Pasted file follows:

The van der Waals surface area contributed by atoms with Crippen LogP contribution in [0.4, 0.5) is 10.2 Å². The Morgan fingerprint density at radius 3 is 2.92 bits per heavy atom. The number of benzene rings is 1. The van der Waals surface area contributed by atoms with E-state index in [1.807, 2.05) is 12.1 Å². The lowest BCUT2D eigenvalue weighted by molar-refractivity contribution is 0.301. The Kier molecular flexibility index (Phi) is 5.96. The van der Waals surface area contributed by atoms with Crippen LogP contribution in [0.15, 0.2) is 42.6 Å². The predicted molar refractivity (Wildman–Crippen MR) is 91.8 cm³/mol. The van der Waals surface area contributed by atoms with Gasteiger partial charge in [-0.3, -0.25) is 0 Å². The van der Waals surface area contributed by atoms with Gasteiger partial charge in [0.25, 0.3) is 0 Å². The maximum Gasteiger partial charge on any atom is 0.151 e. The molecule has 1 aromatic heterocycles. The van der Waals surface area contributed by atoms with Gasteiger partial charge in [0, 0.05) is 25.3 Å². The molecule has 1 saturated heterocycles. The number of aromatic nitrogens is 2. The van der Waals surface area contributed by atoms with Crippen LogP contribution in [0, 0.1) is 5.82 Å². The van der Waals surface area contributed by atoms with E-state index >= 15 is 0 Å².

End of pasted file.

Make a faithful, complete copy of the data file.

The van der Waals surface area contributed by atoms with Crippen LogP contribution in [0.4, 0.5) is 10.2 Å². The Morgan fingerprint density at radius 3 is 2.92 bits per heavy atom. The number of benzene rings is 1. The van der Waals surface area contributed by atoms with E-state index in [1.807, 2.05) is 12.1 Å². The lowest BCUT2D eigenvalue weighted by molar-refractivity contribution is 0.301. The Kier molecular flexibility index (Phi) is 5.96. The van der Waals surface area contributed by atoms with Crippen LogP contribution in [0.15, 0.2) is 42.6 Å². The predicted molar refractivity (Wildman–Crippen MR) is 91.8 cm³/mol. The van der Waals surface area contributed by atoms with Gasteiger partial charge in [-0.3, -0.25) is 0 Å². The van der Waals surface area contributed by atoms with Gasteiger partial charge in [0.25, 0.3) is 0 Å². The maximum Gasteiger partial charge on any atom is 0.151 e. The molecule has 1 aromatic heterocycles. The van der Waals surface area contributed by atoms with Gasteiger partial charge in [0, 0.05) is 25.3 Å². The molecule has 1 saturated heterocycles. The number of aromatic nitrogens is 2. The van der Waals surface area contributed by atoms with Crippen LogP contribution in [0, 0.1) is 5.82 Å². The van der Waals surface area contributed by atoms with E-state index >= 15 is 0 Å².